The Growth Chronicles, Part II

June 23, 2016

I just came in from watering the lawn, a harrowing task in the California drought.

Is it a watering day? How much is enough vs too much? Will a neighbor water shame me?

When we considered moving into this house one of the first questions I asked was, why is this guy planting grass in the backyard on the heels of one of the driest summers on record? (see here).

His response? It’s drought tolerant grass. And he had envisioned a family with children moving in; children who would love to run and play on the grass.

Okay, point taken.

Cut to scene and there is a big patch of grass that is…brown. It appears to be spreading so, in the interests of not staring at a sea of dead grass all summer, I have taken matters into my own hands. The past two evenings have found me in the yard on hands and knees clearing away dead grass with a hand rake.

My neighbor has been “keeping me company”/charting my progress from his balcony next door, “You’re wasting your time, it’s dead.”

Me (mumbling profanity): Actually that’s not true. I grew up on a farm-

Him interrupting: ME TOO! I’M FROM WISCONSIN.

Me: Well then, as I was saying, this is how you keep grass alive. Every summer when I was a kid my dad would have me rake the dead grass off our lawn so the new stuff could come through. Most of the times it worked, but you have to keep at it.

There was a lot more talk about Wisconsin and wearing coats and moving and not wearing coats and so on and so forth, but as he went inside he said, “Good luck with that grass, my wife’s calling me for dinner.”

Thirty minutes later I was done raking and in the middle of a spot water treatment when I heard a voice, “Hey, there’s green grass under there!” I turned off the nozzle and looked up, “Yeah you’re right, there is.” His eyes were round like saucers. “You know, when you were saying that stuff about the grass I thought you were just full of it, but there really IS green grass under there.”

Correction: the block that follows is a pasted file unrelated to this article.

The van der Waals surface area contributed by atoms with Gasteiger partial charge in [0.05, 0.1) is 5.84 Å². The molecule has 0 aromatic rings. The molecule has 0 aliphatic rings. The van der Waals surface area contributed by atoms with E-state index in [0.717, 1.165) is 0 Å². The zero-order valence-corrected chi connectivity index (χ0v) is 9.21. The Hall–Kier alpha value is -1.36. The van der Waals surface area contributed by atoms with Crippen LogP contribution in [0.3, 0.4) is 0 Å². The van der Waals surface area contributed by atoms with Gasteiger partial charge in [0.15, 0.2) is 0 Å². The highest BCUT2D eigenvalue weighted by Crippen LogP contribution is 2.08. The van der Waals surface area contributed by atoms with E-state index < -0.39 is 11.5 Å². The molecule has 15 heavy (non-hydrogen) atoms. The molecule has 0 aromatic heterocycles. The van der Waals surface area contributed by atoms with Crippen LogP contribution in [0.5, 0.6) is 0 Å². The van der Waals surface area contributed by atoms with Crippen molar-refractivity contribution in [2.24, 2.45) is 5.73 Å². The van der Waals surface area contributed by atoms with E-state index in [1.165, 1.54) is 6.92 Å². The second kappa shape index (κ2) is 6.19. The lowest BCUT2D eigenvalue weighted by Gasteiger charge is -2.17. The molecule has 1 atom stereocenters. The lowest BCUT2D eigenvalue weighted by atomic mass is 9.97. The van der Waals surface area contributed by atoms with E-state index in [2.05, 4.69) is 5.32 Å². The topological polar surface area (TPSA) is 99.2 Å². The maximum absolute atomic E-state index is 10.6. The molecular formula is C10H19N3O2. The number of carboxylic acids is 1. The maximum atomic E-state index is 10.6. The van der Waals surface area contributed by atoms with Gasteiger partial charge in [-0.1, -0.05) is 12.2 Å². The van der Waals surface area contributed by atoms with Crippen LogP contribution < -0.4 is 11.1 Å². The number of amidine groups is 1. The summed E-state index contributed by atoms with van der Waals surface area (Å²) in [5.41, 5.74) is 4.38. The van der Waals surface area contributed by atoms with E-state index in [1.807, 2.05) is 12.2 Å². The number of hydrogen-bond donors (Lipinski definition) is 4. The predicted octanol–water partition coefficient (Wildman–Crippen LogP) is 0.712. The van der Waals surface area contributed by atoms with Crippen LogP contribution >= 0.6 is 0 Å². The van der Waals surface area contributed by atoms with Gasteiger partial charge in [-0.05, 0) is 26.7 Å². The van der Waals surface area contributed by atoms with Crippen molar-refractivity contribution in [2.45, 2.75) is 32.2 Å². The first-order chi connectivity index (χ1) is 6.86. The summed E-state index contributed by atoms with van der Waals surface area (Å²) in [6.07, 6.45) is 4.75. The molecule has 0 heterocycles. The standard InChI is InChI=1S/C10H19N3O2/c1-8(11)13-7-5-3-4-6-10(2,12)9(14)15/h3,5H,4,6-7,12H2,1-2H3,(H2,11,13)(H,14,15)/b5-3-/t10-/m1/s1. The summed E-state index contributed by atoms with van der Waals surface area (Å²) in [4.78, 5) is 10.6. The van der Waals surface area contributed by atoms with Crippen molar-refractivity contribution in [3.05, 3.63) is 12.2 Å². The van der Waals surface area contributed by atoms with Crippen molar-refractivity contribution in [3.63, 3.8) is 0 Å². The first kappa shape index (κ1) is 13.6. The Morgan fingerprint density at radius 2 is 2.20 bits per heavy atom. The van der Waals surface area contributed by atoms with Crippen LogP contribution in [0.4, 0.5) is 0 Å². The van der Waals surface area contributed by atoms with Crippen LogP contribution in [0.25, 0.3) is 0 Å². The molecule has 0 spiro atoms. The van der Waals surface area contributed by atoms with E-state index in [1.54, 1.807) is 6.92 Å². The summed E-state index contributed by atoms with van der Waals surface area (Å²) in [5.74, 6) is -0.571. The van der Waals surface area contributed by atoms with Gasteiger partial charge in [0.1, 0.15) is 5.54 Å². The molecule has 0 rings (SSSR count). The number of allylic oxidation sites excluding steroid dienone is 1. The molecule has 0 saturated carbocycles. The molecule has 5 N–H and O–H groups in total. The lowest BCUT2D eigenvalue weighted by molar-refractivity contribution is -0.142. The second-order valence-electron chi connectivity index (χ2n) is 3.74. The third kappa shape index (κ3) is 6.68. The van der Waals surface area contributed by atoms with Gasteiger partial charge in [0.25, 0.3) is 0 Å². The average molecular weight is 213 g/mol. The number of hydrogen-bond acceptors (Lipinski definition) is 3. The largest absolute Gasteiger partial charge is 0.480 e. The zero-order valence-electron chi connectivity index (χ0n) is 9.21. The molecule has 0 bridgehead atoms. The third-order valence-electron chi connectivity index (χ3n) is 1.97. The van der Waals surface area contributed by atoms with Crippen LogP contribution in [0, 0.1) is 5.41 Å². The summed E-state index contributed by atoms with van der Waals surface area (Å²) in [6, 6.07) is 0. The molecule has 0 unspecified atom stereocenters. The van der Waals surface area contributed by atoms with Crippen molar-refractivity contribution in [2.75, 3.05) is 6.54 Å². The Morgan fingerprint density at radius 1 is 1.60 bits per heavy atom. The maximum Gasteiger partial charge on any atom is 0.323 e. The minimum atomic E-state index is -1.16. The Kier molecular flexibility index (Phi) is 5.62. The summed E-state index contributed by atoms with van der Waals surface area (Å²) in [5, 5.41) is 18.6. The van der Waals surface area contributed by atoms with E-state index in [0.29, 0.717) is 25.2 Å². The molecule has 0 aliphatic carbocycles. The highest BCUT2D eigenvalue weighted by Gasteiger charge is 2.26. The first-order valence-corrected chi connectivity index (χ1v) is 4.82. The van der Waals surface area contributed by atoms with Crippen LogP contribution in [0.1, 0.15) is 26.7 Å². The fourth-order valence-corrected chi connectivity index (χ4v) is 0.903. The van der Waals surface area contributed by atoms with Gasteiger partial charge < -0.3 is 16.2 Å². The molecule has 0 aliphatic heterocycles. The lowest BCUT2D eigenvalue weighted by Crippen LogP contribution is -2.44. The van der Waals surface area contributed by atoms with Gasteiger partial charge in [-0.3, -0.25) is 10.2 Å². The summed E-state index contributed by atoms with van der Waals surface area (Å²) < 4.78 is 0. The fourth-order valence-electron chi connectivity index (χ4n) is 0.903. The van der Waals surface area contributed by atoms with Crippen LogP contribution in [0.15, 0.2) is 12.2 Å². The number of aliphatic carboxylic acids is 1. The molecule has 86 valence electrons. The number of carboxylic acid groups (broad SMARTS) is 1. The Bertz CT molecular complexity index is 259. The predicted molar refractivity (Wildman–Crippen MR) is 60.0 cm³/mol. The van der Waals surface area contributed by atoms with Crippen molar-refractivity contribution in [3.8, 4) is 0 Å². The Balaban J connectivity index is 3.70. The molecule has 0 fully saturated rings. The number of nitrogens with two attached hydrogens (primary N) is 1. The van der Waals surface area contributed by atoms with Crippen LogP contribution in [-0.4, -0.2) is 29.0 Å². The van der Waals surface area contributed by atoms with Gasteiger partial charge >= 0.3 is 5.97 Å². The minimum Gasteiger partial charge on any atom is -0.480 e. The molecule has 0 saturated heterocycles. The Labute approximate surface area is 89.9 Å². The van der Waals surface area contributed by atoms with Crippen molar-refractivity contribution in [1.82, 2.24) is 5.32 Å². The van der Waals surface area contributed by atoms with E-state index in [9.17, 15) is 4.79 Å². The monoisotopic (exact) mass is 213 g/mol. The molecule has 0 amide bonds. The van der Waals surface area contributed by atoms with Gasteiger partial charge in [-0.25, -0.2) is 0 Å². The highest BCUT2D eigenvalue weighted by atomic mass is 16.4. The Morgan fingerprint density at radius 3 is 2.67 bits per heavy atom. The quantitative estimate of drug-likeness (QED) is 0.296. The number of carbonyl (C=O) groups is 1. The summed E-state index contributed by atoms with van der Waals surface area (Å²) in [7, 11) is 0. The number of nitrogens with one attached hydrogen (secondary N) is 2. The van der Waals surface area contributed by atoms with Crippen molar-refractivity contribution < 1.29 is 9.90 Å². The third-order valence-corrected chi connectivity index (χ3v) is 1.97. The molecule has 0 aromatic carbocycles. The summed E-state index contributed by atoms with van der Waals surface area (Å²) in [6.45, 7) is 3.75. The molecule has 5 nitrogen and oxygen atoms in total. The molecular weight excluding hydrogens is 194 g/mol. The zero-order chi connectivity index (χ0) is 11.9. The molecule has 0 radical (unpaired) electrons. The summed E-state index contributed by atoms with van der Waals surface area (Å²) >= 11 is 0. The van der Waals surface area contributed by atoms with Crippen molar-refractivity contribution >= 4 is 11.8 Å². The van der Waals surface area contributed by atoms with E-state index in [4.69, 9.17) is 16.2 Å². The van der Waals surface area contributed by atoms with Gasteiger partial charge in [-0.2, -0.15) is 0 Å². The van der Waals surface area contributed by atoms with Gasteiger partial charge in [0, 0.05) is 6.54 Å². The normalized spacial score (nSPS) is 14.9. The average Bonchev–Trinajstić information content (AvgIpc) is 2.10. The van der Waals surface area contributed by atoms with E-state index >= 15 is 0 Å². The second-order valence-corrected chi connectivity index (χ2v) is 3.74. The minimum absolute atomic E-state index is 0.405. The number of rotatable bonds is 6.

Uh, thanks?

I bit my tongue and paused, “Well there’s no guarantee it will totally work but it’s better than doing nothing. I can’t just sit here and watch the grass die. I’m responsible for it, you know? And besides, I don’t like to give up on living things. It doesn’t seem right.”

We smiled at each other and I went back to watering hollering back over my shoulder, “The grass chronicles, to be continued.” I heard him laugh as I headed off across the lawn.

I’m inside now thinking about our interaction. Old stuff will choke out new growth if it’s not actively cleared away. Wow, that’s a stinger. And something I think I needed to hear. Also, don’t give up on living things – green or otherwise – even when things don’t look so good (or they’re driving you nuts from their balcony).

I think I’ll just leave it at that.

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  • Reply LittleMama71 July 2, 2016 at 12:49 pm

    One day at a time eh

    Lisa xo

  • Reply Lindsay July 1, 2016 at 10:35 pm

    Can you write a book? It could be a book of essays. Please. You are such a gifted writer!

    • Reply This Free Bird July 2, 2016 at 1:47 am

      Oh man I would love to! But I’m not sure how? Gah, thank you Lindsay!

  • Reply Jen June 23, 2016 at 9:08 am

    Sounds like you are writing your own version of The Little Prince! Good stuff!

  • Reply Katie June 23, 2016 at 3:32 am

    Last summer we came back from 8 days at the beach to find my potted herbs unsurprisingly fried. A few days later, Lucas was playing in the hose and watered the dead herbs for an amount of time that probably would have me jailed in CA. Anyway, imagine my shock when a few days later they all looked better than ever. Don’t give up on things is a metaphor that pops up quite a lot in all things gardening, apparently.

    • Reply This Free Bird June 23, 2016 at 5:51 am

      I am feeling this! Also, envisioning Lucas going gangbusters with the hose is making me giggle. Gardening is a magical thing.

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